Despite its entertainment value though there is one glaring thing that holds back “47 Ronin” completely – and that is the fact that it has been so Americanised. It seems strange when you think that this story is a Japanese legend that a white American actor has the lead, so when you dig a little deeper into the legend you find out that the character of Kai was not the lead in the original legend, that role actually went to Oishi. It does seem a little disrespectful to change a culturial story just so an American actor can be cast in the film. Some reviewers may have thought that the fantasy element of the film dragged it down, that’s not the fact though, the only thing that does that is the lame attempt to Americanise the film.

Speaking of that American lead Keanu Reeves doesn’t do a lot wrong. Sure he’s no Tom Cruise in “The Last Samurai” but he has his pouts and angry looks down to a tee, while his dishevelled look makes him look a lot like former Australian tennis player Pat Rafter. While Reeves was good he is out heroed by Hiroyuki Sanada who backs up his recent great performance in “The Railway Man” with a good action hero performance. He is certainly a lot better than some of the Asian actors who struggle to match the skills of their leads.

“47 Ronin” may have its odd clichéd moments and of course doesn’t look as good as a Peter Jackson epic but this is still a decent action film that certainly won’t disappoint those that like a good samurai film.


Average Subculture Rating (out of 5): Stars(2.5)

IMDB Rating:  47 Ronin (2013) on IMDb

Other Subculture Media Reviews of ‘47 Ronin′: Please check The Good The Bad The Ugly Film Show Ep #65 for our full 47 Ronin review.


Inside Llewyn Davis

Summary: Shambolic and and self-absorbed, Llewyn (Oscar Isaac) is a penniless musician trying to make it as a solo artist. Roughing it on the couches of barely sympathetic friends, he scores the occasional gig at a bar in Greenwich Village but struggles to break through despite earlier success with his former musical partner Mike. Things go from hapless to hopeless when Llewyn discovers that his fling with married songstress Jean (Carey Mulligan) has resulted in a very unwanted pregnancy..

Year: 2013

Australian Cinema Release Date: 16th January, 2014

Australian DVD Release Date: TBA

Country: USA, France

Director: Ethan Coen, Joel Coen

Screenwriter: Ethan Coen, Joel Coen

Cast: Robin Bartlett (Lillian Gorfein), Max Casella (Pappi Corsicato), Richard Cordero (Nunzio), Adam Driver (Al Cody), John Goodman (Roland Turner), Jerry Grayson (Mel Novikoff), Garrett Hedlund (Johnny Five), Helen Hong (Janet Fung), Oscar Isaac (Llewyn Davis), Ian Jarvis (Cromartie), Alex Karpovsky (Marty Green), Sylvia Kauders (Ginny), Bradley Mott (Joe Flom), Carey Mulligan (Jean), Ethan Phillips (Mitch Gorfein), Bonnie Rose (Dodi Gamble), Michael Rosner (Arlen Gamble), Stark Sands (Troy Nelson), Jeanine Serralles (Joy), Justin Timberlake (Jim)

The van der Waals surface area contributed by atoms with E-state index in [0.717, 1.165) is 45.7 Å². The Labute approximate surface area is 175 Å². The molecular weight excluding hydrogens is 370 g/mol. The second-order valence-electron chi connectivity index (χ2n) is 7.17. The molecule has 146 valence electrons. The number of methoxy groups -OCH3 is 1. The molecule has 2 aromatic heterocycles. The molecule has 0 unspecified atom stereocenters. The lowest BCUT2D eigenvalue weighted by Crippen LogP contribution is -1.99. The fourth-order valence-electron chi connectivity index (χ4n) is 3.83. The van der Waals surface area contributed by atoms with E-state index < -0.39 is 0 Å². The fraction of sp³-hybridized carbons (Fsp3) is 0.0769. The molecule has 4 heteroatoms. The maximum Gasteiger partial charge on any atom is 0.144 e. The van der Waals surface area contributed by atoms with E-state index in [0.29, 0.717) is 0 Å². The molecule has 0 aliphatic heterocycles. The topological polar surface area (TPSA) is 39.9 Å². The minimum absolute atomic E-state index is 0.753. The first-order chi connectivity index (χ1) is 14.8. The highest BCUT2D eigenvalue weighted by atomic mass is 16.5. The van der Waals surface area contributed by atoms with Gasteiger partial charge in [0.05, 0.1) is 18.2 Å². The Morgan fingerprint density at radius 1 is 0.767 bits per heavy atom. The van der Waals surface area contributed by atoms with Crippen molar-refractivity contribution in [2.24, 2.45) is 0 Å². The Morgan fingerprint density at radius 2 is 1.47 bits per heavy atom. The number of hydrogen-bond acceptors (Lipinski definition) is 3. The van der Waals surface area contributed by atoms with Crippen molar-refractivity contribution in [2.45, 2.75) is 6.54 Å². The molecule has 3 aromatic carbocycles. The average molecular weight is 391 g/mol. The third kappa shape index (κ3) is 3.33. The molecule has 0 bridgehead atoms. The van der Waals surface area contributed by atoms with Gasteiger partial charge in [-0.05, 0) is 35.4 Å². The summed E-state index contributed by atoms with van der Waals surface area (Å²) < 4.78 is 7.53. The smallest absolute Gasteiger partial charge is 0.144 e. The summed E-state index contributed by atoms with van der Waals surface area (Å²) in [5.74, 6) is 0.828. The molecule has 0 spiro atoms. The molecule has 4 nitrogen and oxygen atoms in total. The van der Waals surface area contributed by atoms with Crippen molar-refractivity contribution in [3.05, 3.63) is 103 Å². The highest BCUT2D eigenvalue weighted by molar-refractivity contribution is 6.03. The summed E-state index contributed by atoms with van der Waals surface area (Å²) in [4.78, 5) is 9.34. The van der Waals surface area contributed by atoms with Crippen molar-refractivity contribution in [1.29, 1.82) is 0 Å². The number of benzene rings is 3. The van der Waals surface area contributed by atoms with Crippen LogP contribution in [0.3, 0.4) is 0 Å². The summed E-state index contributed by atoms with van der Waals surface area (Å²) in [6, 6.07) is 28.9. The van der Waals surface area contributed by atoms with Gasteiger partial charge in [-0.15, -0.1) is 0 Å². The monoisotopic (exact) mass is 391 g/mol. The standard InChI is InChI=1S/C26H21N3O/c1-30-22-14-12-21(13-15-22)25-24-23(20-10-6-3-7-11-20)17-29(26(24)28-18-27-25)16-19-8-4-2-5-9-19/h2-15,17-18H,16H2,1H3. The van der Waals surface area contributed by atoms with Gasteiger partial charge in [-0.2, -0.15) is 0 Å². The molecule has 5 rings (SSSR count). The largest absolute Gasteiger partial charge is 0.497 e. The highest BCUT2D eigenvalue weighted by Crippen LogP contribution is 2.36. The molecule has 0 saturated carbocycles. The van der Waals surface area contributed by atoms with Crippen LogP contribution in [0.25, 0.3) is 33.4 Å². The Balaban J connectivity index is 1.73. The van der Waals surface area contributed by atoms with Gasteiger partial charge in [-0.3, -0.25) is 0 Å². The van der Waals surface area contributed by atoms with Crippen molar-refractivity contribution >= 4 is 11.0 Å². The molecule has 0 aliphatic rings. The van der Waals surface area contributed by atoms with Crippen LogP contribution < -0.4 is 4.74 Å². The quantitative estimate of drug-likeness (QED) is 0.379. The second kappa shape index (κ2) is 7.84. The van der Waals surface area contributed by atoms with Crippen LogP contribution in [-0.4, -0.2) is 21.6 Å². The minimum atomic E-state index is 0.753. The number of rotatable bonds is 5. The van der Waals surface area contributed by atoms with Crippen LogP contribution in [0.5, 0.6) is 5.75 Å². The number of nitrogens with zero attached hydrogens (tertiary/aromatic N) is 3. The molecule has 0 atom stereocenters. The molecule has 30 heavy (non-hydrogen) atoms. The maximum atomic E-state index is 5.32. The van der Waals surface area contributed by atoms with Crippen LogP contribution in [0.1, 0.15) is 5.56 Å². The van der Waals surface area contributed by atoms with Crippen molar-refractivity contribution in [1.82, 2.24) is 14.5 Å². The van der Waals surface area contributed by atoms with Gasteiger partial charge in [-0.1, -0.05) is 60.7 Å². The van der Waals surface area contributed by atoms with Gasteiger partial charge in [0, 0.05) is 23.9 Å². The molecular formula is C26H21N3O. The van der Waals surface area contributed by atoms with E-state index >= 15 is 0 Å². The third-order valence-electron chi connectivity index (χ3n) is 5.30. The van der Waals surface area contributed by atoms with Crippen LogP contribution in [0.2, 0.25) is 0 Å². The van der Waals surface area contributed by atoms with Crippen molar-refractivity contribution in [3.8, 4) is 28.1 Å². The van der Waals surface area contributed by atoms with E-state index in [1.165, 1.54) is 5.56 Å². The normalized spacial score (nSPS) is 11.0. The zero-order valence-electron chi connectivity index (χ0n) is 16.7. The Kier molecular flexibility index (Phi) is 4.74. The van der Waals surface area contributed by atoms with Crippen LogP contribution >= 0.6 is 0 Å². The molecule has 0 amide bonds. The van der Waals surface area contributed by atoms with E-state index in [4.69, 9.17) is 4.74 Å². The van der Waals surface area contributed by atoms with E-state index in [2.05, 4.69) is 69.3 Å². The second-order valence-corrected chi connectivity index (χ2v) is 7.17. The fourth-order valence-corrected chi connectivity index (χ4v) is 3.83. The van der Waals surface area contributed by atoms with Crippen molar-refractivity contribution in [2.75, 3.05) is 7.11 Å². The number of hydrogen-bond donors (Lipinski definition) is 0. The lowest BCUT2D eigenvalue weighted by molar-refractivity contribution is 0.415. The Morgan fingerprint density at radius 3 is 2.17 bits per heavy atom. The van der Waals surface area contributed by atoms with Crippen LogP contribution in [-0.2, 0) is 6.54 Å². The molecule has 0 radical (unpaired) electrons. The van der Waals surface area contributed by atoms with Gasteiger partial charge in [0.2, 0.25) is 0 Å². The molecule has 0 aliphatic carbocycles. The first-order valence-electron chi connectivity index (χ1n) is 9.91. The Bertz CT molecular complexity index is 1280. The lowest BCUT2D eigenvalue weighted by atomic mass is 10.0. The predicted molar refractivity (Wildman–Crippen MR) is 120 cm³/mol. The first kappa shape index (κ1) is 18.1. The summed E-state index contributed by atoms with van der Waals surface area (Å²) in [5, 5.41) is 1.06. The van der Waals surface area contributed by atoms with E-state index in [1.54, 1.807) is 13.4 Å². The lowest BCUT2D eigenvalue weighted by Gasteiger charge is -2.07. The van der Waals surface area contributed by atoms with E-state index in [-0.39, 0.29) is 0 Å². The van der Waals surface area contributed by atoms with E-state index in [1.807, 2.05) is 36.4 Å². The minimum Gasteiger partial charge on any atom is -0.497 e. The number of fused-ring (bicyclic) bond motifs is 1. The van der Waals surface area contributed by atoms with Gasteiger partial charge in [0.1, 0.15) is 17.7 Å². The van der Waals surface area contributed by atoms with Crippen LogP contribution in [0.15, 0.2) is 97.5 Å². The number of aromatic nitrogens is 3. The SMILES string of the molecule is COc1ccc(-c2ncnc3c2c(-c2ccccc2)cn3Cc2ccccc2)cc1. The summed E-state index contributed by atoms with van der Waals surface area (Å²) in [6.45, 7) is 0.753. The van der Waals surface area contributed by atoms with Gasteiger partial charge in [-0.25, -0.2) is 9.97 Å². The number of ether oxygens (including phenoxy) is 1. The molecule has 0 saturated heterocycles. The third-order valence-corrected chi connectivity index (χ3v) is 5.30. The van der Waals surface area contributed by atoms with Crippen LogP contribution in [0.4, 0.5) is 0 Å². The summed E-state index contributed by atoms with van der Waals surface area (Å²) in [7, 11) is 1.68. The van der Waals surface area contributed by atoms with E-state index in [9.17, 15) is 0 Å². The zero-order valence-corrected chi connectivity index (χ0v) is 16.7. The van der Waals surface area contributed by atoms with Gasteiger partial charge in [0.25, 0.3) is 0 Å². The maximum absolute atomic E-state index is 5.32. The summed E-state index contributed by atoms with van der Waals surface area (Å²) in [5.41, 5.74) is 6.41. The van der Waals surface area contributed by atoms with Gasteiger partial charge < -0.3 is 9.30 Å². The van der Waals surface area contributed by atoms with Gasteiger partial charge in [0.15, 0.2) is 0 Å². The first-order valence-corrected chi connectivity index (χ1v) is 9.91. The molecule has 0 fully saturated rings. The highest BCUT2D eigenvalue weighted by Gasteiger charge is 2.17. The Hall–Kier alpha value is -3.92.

Runtime: 103 mins



Greg King: Stars(3.5)

Please check Greg’s review of ‘Inside Llewyn Davis’ that is available on

David Griffiths:

“Inside Llewyn Davis” is a strange film. Not strange in the Terrence Malick-you’ll-never-understand-this-in-a-million-years way but strange in the sense that the Coen Brothers seem to want to break so many film making laws with the film that is should be universally despised. Instead it turns out to be a warm film that slowly grows on its audience.

The film follows Llewyn Davis (Oscar Isaac) a down on his luck musician who dreams of one day making it big, despite the fact that everything he touches turns to crap. He has no home and instead just drifts from couch-to-couch, whether it be the rich couch of Mitch Gorfein (Ethan Phillips), that leads to an adventure with their cat, or the couch of his musician buddy, Jim (Justin Timberlake).

Just when it seems that is life couldn’t go lower Llewyn discovers that he has now got Jim’s partner Jean (Carey Mulligan) pregnant and his new album is making no money at all. Faced with the fact that he needs to make money fast for Jean’s abortion he tries one last desperate bid to get his career on track.

The Coen’s have bad “Inside Llewyn Davis” a slow film but they also seem to do the impossible and make a film likable where all the characters are unlikable. Llewyn is far from likable, yet for some reason you find yourself barracking for him to get somewhere in life. Then there is a Jean a bad tempered character whose easy stance on abortion will sit uneasily with some audience members. Yet there is something in the power of the Coen’s writing that makes you want to like this film. Characters such as the heroin addicted, foul-mouthed jazz musician Roland Turner (John Goodman) may be unlikable but they sure are memorable.

“Inside Llewyn Davis” is also one of those films that strangely makes you realise (after the credits have rolled) that not much actually happened throughout the film, yet for some reason it never, ever gets to the point where it is boring. The story meanders its way through a short period of Llewyn’s life and the journey is made sweeter by the fact that it contains a dreamy folk music soundtrack that is enhanced by the great vocal stylings of Oscar Isaac, Justin Timberlake and Adam Driver. If you don’t like folk music however then you don’t stand a chance of being drawn into this film.

As is the case with most Coen brothers films the film is brilliant cast. Isaac excels in a challenging role that sees him having to not only act but sing songs in their entirely, yes in a way this film is a musical. Carey Mulligan and Justin Timberlake are serviceable yet underused in their roles while just like so many of his recent films John Goodman steals the show playing an over-the-top character that just sadly seems to peters out as the film goes on.

This is very much a film that will divide audiences and critics alike. Some will like it’s alternative style of story-telling while others will feel that the fact it goes around in one big circle and doesn’t really go anywhere makes it very, very annoying. “Inside Llewyn Davis” is an acquired taste but it is one that I quickly warmed to.


Average Subculture Rating (out of 5): Stars(4)

IMDB Rating:  Inside Llewyn Davis (2013) on IMDb

Other Subculture Media Reviews of ‘Inside Llewyn Davis′: Please check The Good The Bad The Ugly Film Show Ep #65 for our full 47 Ronin review.